06 April 2012

Privatising the English Language (news item from the future)

The precedents that cleared the way for the patenting and copyright of the words of the English language were those established originally for patenting microorganisms and deciphered DNA sequences. In the earlier cases, naturally occurring biological information structures were deemed to be intellectual property. Words in a language are also information structures, perhaps part of nature, perhaps not, but also not fabricated by particular human beings. The courts were able to define words in a language as intellectual properties, and protectable sources of revenue. Once this was established, the governments of the most powerful English-speaking countries negotiated an agreement whereby the English lexicon was regarded as intellectual property held in common by all English speakers, with the governments administering the rights of this property. They formed a consortium in which each country held a percentage of the rights for the entire lexicon. Privatization immediately followed, and the rights to each word were auctioned off to private bidders, who were subsequently able to collect royalties for each published instance of any word in their portfolio. A new unit of currency, the microEuro, was established, to permit individually small but collectively enormous royalties to be collected from authors of books, articles, web pages, blogs, emails and tweets. Anyone using a copyrighted word in written,  printed or screen form was forced to pay royalties, on a monthly basis.

As surveillance cameras became more ubiquitous and facial recognition quicker and more accurate, it soon became possible to collect royalties on spoken words as well. People found themselves being billed for hundreds of euros of royalties each year, which added together formed a revenue stream of over a trillion euros annually. People reacted against paying royalties in various ways. Some affected an opaque argot, which had to change continually as words in the argot were identified and auctioned off. Others adopted different languages, which, one by one, became intellectual property as other countries formed their own consortia. Even Esperanto became intellectual property, the royalties being divided between the family of Zemenhof, who constructed the language in 1878, and the consortia for the various languages from which Esperanto derived its vocabulary.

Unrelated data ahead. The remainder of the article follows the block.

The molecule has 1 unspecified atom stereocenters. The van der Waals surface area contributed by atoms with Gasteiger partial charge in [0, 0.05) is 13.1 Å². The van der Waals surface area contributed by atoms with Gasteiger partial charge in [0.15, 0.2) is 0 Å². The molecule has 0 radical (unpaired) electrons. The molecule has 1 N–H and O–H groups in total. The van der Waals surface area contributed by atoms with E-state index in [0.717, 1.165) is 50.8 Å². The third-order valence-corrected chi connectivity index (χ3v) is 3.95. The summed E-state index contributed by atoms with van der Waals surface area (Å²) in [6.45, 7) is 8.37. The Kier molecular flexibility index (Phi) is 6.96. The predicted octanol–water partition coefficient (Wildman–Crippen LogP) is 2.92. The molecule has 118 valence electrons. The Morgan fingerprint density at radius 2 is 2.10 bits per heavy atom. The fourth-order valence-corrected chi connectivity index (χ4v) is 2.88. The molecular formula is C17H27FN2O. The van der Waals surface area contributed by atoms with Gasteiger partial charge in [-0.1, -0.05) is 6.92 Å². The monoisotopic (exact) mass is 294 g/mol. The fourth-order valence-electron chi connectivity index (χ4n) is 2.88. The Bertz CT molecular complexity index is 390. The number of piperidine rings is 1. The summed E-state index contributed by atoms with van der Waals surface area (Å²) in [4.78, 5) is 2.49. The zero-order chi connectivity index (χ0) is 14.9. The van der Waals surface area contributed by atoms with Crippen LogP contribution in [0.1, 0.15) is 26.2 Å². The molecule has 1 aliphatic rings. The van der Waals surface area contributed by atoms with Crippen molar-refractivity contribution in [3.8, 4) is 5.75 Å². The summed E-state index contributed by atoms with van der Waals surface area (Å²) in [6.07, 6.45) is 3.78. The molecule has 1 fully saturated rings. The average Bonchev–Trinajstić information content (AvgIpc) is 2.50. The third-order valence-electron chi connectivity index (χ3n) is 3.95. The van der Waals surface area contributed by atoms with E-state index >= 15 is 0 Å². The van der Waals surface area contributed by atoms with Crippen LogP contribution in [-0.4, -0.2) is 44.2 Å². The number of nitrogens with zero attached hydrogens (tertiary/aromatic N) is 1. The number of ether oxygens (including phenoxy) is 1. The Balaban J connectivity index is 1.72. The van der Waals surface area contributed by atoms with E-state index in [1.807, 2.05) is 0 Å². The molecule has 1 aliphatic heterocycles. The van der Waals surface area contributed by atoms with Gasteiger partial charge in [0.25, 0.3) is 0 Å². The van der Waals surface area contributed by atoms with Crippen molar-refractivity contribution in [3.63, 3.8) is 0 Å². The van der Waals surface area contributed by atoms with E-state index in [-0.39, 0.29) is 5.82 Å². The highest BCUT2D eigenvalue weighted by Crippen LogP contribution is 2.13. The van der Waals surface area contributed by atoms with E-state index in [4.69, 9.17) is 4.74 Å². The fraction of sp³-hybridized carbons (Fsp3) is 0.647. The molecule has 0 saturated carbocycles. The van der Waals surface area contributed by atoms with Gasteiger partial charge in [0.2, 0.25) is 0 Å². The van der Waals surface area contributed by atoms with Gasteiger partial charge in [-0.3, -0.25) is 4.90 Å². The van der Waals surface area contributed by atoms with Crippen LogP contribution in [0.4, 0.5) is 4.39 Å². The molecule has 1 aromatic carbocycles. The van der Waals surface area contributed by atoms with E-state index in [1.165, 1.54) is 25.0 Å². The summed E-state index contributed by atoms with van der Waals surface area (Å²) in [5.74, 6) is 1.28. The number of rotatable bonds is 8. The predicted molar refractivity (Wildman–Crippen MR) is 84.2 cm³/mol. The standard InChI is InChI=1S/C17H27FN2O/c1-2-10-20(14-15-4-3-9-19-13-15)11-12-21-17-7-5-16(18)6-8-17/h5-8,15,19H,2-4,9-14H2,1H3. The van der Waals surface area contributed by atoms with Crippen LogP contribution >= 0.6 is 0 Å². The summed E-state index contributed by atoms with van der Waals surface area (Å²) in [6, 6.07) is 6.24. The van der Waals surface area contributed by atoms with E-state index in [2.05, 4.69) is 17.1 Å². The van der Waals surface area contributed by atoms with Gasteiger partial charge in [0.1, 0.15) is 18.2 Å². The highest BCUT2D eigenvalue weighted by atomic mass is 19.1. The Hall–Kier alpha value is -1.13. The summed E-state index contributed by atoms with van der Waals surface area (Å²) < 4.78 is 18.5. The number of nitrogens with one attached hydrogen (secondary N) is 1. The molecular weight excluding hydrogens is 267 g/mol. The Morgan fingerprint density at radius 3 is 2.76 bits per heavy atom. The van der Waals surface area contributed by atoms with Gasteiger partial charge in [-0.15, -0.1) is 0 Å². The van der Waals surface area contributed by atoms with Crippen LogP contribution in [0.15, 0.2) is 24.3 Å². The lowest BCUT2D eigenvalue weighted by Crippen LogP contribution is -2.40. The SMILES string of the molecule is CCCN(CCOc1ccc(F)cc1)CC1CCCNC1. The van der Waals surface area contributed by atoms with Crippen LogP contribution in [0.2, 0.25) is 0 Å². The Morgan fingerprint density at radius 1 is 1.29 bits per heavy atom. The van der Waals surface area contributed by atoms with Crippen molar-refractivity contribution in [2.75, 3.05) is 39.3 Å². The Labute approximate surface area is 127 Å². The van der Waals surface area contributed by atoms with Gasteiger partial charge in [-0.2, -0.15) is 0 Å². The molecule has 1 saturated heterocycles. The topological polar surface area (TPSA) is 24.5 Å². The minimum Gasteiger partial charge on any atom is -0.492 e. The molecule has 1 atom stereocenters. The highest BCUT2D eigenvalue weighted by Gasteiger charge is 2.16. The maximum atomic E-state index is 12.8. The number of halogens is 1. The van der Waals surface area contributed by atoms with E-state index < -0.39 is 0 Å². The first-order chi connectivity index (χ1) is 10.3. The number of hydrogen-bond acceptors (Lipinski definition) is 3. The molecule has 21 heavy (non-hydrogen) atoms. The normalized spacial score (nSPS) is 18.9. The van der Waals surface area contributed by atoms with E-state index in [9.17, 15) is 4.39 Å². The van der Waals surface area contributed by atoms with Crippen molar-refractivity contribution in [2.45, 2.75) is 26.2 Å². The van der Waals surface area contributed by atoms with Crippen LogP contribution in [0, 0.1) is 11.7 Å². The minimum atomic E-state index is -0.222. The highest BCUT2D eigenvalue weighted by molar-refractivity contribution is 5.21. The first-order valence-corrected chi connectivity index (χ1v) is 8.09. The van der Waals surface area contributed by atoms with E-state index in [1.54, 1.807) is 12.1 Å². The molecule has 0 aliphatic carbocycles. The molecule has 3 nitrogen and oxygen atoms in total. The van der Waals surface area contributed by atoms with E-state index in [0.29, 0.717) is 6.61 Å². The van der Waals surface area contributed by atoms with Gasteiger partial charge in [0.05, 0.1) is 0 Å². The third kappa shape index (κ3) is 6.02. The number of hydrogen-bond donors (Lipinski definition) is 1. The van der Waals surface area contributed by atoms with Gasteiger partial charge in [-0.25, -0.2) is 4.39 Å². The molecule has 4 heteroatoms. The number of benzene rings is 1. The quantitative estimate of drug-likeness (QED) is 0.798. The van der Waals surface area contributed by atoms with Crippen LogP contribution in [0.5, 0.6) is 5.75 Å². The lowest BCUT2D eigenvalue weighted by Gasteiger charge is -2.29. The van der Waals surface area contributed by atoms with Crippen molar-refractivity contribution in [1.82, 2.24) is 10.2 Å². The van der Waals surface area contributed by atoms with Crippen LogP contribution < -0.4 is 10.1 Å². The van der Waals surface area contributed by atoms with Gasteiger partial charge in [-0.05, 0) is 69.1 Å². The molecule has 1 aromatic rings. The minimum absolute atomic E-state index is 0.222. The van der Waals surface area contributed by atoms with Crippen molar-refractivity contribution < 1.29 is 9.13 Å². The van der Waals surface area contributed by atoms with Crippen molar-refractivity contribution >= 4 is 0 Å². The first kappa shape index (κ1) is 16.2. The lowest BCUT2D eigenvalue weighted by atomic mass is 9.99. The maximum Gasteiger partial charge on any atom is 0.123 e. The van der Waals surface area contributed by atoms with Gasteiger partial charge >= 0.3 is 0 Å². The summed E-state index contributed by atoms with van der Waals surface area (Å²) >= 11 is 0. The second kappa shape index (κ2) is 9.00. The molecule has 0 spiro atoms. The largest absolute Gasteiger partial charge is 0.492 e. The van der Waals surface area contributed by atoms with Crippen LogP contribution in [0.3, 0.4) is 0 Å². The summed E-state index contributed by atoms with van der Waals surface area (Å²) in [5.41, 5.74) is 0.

An open source language project was launched to develop a royalty-free language, with an aleatorically generated vocabulary, checked against every protected lexicon to insure there were no infringement of protected words. This open source project became the target of incessant legal attacks that effectively diverted all of the participants’ energies and all of its funding into defending it, and ultimately it collapsed.

Speech and writing in general became laconic or terse, and expressions such as “you know what I’m saying?” mostly disappeared. Gestures-- a nod or shake of the head, shrugging of shoulders, or pointing of fingers--  were used more often until they, too, were defined as intellectual property.

Garrulous people who were unable to pay their royalties became debt slaves with speech centers endoscopically excised.  Direct stimulation of debt slaves’ brains enabled their owners to use them for various repetitive tasks in industry as well as services such as cleaning and elder care. The US and Europe were able to challenge the Chinese economy for the first time in decades.

Prophets of evolution predicted the emergence of telepathy. In anticipation of this, linguistic patent/copyright trolls began funding research into defining, detecting and protecting elements of what Steven Pinker called “mentalese,” a  universal, sub-verbal, deep-structural  kind of thought language. This tendency was condemned by both Pinker and the aging but ever-vigorous Noam Chomsky as an outrageous assault  against the very core of humanity.

This text, including this disclosure, pays a royalty of 18,437 microEuros.


  1. You refer to Esperanto

    I am glad that Esperanto is gaining more attention.

    Can I also refer you to http://www.lernu.net ?

  2. hello! that is brilliantly funny. it made me think of words that have fallen from usage, endangered words
    would they be worth a pirates bounty?